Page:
We love children’s boutiques. We love the colors and the packaging. We love browsing the vibrant fields. We love how special we would feel on hitting the ‘add to cart’ button. There’s not a thing wrong with ‘upscale’, afterall, and we do our best to bring upscale down home to all. We all want our kids to be and look their best. Because we are moms and dads, and our kids certainly are the best. And I have not a thing bad to say about upscale children’s boutiques offering unique and beautiful items. We aim to emulate on some scale, and bring you the best for less.
Buying Resale: Tips
–There are many resale sources for clothing, both for children and adults. These include on-line resale shops, thrift stores, eBay, and flea markets, among others. On-line shops and ebay share the unfortunate reality of not having the ablity to touch and inspect garments prior to purchase. For both, verify an accommodating return policy in the event you are not happy with your purchase. For ebay, seek sellers with high positive feedback and generous terms.
Both of these sources will generally require that you pony up for return shipping; often this means that if you spent $10 for item and shipping, you will have to pay $3-5.00 for a return, and you will then be out that amount for the privilege of being disappointed in your purchase. Many people will not go to the trouble, thereby “rewarding” the seller for oversight should your item(s) be flawed without advance disclosure.
Ebay purchases can add the further disadvantage of having to pay shipping costs for separate items, even though a flat rate could cover, and could have covered, all items purchased. If you have purchased a “lot”, sellers will typically demand a return of all items within the lot, including those you would like to keep. This cost of return can easily exceed the cost of the items you hoped to add to your wardrobe.
There are many wonderful resale stores online. A similar dilemma is faced, however. With both resale shops and ebay purchases, it is wise to start out with a low cost purchase, allowing you as the buyer to assess the value of the goods and trustworthiness of the seller. Are the items in the condition you expected? Are there any undisclosed flaws? Is the garment clean and fresh? If you’ve had contact with anyone at the store, how did customer service stack up?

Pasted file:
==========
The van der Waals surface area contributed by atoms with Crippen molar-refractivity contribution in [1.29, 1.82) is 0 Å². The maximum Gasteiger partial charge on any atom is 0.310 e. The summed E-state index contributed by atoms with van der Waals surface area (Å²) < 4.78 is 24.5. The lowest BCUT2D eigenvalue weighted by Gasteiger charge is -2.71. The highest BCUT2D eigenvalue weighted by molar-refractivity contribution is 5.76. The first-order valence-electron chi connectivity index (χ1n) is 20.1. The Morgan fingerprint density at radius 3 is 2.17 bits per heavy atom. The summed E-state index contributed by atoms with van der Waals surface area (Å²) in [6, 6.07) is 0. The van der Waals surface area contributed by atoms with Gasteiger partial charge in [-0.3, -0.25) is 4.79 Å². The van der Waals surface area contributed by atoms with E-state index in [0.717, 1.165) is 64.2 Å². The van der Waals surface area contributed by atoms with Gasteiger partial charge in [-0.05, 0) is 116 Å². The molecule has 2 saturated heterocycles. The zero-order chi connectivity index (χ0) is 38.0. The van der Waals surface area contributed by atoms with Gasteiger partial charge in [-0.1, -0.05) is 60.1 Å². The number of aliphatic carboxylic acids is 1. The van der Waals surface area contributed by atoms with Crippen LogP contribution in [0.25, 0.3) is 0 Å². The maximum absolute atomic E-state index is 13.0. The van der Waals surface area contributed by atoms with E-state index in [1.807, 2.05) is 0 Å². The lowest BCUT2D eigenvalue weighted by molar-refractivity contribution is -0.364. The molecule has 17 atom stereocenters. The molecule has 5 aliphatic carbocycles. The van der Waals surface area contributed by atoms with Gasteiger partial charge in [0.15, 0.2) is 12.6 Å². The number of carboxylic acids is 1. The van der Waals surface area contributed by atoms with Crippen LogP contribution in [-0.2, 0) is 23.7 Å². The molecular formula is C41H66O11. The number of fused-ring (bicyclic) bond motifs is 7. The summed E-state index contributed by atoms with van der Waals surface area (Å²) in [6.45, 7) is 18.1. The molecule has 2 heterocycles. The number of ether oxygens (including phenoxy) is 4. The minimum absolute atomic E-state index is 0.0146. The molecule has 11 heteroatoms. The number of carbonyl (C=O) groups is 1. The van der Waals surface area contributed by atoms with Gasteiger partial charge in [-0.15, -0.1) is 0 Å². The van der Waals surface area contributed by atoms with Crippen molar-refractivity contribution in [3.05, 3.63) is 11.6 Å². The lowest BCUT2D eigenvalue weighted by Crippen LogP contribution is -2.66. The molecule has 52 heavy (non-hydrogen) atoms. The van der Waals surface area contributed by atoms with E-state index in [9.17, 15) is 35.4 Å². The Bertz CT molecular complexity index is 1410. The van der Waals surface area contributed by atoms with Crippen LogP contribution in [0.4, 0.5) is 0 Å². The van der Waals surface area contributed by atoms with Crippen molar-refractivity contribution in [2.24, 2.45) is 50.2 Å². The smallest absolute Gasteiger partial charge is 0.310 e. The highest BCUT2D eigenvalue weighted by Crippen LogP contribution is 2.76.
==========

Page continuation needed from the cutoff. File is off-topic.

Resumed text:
Thrift stores and flea markets offer the advantage of prior inspection, but have their own drawbacks. Be mindful not to shop when hungry or tired, as you may miss fatal flaws in the garments selected. Many items are stained, have hidden holes or other defects that take a careful eye to witness. Take your items to a bright light, such as a large window on a sunny day to ferret out subtle stains. Ask about the return policy at thrifts lest you get home and find that a stray moth loved your new woolen as much as you did. Do not expect a bonanza, as these outlets take patience- 99% of the items will be ordinary, available new on sale for less, counterfeited (brand name; usually purses and specialty items), faded, or just plain the wrong size. One to three special items an afternoon is about what you can typically expect; though one really good deal may be worth your efforts!
Yes, we love boutiques. But we love Resale more! We wish you happy hunting, happy shopping, and the best for your Little Ones!